Magnolia property under discussion
Published 10:00 am Thursday, May 11, 2017
LaGRANGE – The Magnolia property on South Davis Road came up for discussion on Tuesday night as the LaGrange City Council considered a request from a potential developer to rezone the property, so that it can be developed into upscale apartments.
The property has not been in use since approximately 2004, and the zoning board unanimously approved the rezoning to allow for apartments to be built at the site.
“We are excited about being here in LaGrange to finally get this property back into commerce,” said Paul Dastugue of Property One, Inc. “That will have 280 apartment units – class A, high end units. We’ve done extensive market research, and feel that there is a need for this type of development here.”
The property’s current zoning was created specifically for a 2004 development plan for a traditional neighborhood development. That type of development typically uses traditional town planning principles for a complete planned neighborhood.
“This subdivision, when it was planned as Magnolia, was a mixed use (development) with townhomes up front on the commercial three acres, and then it was a traditional neighborhood development – a walkable community that was going to be a great asset to our community,” said Kendall Butler, a local realtor. “The reason that the subdivision did not get off the ground at that time was the downturn in the economy. There were four developers who had signed letters of intent to build in the subdivision as a traditional neighborhood development, and (they) the ability that it was going to have to bring national recognition to LaGrange. There is not another traditional neighborhood development within a hundred-mile radius of LaGrange. The closest traditional neighborhood development that would be a good comparison to this subdivision that it was originally intended as would be Vickery that is north of Atlanta.”
Butler argued that while she was glad to see developer interest in the community, the proposed apartments would not attract as many CEOs, young families and retirees as the original proposal, which she argued should still be considered since it already has the infrastructure in place for the neighborhood installed. Meanwhile, another resident worried that by approving the apartments on that section of land, the city would be going against its own strategic plan of creating more affordable housing that people could own.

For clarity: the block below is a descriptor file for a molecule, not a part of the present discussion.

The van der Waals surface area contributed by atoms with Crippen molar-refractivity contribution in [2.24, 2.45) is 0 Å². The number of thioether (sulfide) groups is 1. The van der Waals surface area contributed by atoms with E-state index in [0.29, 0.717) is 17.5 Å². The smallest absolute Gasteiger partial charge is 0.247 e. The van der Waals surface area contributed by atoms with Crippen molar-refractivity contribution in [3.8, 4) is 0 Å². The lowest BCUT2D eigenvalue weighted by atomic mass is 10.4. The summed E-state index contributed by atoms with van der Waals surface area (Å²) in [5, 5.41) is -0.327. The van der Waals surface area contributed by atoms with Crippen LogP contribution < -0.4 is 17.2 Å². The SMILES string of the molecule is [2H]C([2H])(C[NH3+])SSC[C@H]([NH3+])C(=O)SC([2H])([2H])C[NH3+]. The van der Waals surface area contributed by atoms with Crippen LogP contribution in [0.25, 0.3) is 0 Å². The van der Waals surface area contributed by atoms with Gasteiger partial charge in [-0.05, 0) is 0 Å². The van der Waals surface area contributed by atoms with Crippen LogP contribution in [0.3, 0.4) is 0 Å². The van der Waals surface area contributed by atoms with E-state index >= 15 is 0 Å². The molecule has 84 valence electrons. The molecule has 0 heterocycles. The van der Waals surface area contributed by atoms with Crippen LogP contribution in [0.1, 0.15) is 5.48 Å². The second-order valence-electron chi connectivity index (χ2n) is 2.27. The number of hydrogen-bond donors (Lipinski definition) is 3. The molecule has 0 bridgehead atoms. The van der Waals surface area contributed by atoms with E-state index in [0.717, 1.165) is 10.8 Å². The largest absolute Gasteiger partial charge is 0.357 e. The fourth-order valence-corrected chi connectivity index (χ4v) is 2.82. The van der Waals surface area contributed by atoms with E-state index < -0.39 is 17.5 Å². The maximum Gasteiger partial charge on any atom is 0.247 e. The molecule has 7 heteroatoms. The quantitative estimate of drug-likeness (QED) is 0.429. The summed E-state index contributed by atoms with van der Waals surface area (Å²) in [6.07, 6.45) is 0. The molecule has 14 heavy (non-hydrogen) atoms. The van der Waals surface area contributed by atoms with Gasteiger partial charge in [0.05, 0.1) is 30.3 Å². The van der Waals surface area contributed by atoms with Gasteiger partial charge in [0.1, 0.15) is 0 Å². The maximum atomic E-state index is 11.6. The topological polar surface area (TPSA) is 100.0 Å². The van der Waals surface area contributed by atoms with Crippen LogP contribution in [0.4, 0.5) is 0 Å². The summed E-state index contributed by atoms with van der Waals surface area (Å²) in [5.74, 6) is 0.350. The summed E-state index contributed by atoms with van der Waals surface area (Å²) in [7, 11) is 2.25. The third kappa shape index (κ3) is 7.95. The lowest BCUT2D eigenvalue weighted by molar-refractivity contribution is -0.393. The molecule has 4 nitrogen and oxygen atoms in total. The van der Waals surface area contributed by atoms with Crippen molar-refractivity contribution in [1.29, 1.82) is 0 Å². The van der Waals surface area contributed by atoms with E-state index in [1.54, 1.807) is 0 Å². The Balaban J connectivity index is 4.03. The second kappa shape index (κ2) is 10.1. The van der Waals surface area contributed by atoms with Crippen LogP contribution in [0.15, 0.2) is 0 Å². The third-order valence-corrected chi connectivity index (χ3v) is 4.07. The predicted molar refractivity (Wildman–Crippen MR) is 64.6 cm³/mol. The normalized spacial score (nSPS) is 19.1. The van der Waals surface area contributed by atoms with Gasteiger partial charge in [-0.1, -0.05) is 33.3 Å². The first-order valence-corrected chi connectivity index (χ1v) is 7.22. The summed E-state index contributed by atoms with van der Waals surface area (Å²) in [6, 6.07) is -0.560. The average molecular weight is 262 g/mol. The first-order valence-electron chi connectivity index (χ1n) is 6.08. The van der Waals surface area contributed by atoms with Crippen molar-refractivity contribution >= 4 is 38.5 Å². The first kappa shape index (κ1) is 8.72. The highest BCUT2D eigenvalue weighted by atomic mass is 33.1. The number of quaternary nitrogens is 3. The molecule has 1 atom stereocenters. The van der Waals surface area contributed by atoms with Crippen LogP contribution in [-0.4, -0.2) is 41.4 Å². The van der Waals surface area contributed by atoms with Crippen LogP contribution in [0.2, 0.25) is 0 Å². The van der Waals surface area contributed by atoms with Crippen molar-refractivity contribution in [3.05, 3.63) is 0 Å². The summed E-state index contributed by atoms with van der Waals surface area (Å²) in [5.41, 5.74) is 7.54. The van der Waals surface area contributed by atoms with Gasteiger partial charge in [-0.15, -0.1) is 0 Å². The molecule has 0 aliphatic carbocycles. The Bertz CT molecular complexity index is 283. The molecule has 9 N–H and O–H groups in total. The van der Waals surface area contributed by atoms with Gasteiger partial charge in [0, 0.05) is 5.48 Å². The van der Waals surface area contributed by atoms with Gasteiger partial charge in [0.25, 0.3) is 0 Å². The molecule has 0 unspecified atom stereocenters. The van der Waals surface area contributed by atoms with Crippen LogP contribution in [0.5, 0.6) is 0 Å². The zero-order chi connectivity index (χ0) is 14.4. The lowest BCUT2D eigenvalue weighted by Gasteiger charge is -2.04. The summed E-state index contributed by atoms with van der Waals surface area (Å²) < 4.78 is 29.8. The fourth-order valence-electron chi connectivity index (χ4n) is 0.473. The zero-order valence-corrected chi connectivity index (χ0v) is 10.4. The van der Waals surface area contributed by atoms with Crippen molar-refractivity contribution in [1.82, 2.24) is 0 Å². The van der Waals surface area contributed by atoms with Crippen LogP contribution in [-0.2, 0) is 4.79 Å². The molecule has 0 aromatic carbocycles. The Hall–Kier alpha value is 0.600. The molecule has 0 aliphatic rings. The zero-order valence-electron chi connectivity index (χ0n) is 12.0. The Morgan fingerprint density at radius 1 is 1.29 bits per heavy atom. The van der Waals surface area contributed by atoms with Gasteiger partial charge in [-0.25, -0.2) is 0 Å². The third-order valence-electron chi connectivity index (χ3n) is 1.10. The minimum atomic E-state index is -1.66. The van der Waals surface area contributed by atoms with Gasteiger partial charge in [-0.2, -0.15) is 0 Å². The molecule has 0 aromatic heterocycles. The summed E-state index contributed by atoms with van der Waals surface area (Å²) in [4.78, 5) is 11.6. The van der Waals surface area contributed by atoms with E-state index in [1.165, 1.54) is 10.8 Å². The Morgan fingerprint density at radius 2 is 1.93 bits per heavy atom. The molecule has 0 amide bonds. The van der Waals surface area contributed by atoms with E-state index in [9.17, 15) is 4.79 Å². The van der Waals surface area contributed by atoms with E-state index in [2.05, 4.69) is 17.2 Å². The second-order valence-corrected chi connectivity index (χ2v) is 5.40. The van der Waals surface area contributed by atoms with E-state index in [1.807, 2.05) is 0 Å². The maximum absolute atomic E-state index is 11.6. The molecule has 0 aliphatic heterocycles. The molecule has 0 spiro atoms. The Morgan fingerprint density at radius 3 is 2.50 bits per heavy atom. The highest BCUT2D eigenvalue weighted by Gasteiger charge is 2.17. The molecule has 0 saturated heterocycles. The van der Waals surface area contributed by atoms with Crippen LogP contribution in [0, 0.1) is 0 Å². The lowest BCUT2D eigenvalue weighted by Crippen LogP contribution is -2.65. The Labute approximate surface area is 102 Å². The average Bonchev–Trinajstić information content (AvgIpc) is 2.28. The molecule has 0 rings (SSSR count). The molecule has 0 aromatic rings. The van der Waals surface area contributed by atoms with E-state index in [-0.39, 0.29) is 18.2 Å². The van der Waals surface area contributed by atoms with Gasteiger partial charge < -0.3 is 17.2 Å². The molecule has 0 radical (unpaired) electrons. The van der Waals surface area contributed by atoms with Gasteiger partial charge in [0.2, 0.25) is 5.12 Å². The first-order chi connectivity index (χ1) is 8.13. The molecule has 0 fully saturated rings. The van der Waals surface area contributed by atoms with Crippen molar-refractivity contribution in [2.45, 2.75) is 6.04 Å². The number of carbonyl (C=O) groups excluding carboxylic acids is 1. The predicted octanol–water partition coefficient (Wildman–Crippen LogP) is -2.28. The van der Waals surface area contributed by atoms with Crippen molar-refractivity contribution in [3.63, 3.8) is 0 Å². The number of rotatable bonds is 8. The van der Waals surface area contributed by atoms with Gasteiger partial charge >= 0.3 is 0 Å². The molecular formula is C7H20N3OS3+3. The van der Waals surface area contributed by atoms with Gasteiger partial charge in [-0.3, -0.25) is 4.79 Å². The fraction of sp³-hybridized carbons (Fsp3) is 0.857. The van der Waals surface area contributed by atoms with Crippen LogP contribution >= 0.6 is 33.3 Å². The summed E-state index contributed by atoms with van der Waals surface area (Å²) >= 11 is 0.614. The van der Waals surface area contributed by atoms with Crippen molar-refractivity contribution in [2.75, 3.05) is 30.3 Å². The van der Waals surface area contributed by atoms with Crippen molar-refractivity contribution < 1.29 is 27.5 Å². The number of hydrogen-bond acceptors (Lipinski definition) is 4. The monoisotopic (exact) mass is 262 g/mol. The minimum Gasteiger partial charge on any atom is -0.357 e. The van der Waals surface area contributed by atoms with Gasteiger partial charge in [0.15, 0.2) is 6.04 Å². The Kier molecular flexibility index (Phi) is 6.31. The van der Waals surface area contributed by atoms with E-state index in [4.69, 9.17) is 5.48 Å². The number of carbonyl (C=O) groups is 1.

“LaGrange has a ton of houses already being rented,” said Chris Sloan, a local resident. “I’ve been reading the strategic plan, trying to get up to breast with what you guys are looking to do and what your plan is, and it seems like the plan should be to build something that people can own, not something that they can rent, especially at such a high rate.”
The planned apartments would cost an estimated $1.15 per square foot, which developers believe there is a market for in LaGrange due to the recent increase in industry.
“We do need some high-end rentals,” said Jim Daniel, a developer. “Look at the businesses that are coming here and the industries that are coming here, and these people – we rented a house over in Sunny Point for I believe it was $4,000 a month for six months to an executive, and he wanted something a little bit more high-end then the normal rental. So there is a demand for that here, and it is going to get stronger and stronger as we continue to bring new industries in here.”
Butler also argued that this neighborhood could be turned around like several other developments within LaGrange that were foreclosed on during the housing crisis, therefore finally reach its full potential.
However, developers at the meeting argued that the traditional neighborhood community had missed its chance, and it was time to move forward with a new plan.
“This was started in – I think Kendall said 2004 – today is 2017, so changing the thought process here is not a short-term fix,” said Daniel. “This has been going on for 13 years. I’ve run the numbers on it, and it is going to have to be apartments. It is not going to work as a traditional development.”
Council members asked about options, such as having the apartments as the first phase of a traditional development and the possibility of having a traditional neighborhood development on the property beside or behind the proposed apartment site if developers were interested.
The rezoning of the 1005 and part of 1105 South Davis Road is scheduled to go up for a vote at the council meeting on May 23 at 5:30 p.m.
The City of LaGrange is scheduled to hold its budget meeting on May 23 at 8 a.m. The public is welcome to attend.